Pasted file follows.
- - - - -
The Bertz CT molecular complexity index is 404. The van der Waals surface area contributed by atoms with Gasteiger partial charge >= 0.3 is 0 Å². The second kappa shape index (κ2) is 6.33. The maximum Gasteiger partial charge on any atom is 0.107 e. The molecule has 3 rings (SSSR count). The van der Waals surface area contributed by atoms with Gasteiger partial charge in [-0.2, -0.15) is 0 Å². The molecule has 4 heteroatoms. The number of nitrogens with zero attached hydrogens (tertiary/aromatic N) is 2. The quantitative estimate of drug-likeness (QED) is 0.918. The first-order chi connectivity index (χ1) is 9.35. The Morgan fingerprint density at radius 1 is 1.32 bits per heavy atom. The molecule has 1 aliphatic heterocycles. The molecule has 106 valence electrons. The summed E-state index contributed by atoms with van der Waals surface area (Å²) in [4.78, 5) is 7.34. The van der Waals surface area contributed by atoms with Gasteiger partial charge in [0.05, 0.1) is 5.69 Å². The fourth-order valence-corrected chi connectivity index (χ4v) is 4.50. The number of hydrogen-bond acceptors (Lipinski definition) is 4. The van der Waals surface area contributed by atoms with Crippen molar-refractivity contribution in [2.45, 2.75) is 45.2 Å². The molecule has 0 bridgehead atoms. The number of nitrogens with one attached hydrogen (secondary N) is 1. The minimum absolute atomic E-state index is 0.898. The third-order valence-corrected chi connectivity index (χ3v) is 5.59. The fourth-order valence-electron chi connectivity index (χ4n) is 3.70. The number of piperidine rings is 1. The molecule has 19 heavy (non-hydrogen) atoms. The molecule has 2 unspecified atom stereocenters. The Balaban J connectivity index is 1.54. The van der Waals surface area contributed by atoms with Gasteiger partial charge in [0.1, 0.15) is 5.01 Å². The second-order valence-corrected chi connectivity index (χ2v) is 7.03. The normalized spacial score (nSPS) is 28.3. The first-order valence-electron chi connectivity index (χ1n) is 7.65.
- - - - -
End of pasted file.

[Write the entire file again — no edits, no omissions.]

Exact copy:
The Bertz CT molecular complexity index is 404. The van der Waals surface area contributed by atoms with Gasteiger partial charge >= 0.3 is 0 Å². The second kappa shape index (κ2) is 6.33. The maximum Gasteiger partial charge on any atom is 0.107 e. The molecule has 3 rings (SSSR count). The van der Waals surface area contributed by atoms with Gasteiger partial charge in [-0.2, -0.15) is 0 Å². The molecule has 4 heteroatoms. The number of nitrogens with zero attached hydrogens (tertiary/aromatic N) is 2. The quantitative estimate of drug-likeness (QED) is 0.918. The first-order chi connectivity index (χ1) is 9.35. The Morgan fingerprint density at radius 1 is 1.32 bits per heavy atom. The molecule has 1 aliphatic heterocycles. The molecule has 106 valence electrons. The summed E-state index contributed by atoms with van der Waals surface area (Å²) in [4.78, 5) is 7.34. The van der Waals surface area contributed by atoms with Gasteiger partial charge in [0.05, 0.1) is 5.69 Å². The fourth-order valence-corrected chi connectivity index (χ4v) is 4.50. The number of hydrogen-bond acceptors (Lipinski definition) is 4. The van der Waals surface area contributed by atoms with Crippen molar-refractivity contribution in [2.45, 2.75) is 45.2 Å². The molecule has 0 bridgehead atoms. The number of nitrogens with one attached hydrogen (secondary N) is 1. The minimum absolute atomic E-state index is 0.898. The third-order valence-corrected chi connectivity index (χ3v) is 5.59. The fourth-order valence-electron chi connectivity index (χ4n) is 3.70. The number of piperidine rings is 1. The molecule has 19 heavy (non-hydrogen) atoms. The molecule has 2 unspecified atom stereocenters. The Balaban J connectivity index is 1.54. The van der Waals surface area contributed by atoms with Gasteiger partial charge in [0.1, 0.15) is 5.01 Å². The second-order valence-corrected chi connectivity index (χ2v) is 7.03. The normalized spacial score (nSPS) is 28.3. The first-order valence-electron chi connectivity index (χ1n) is 7.65.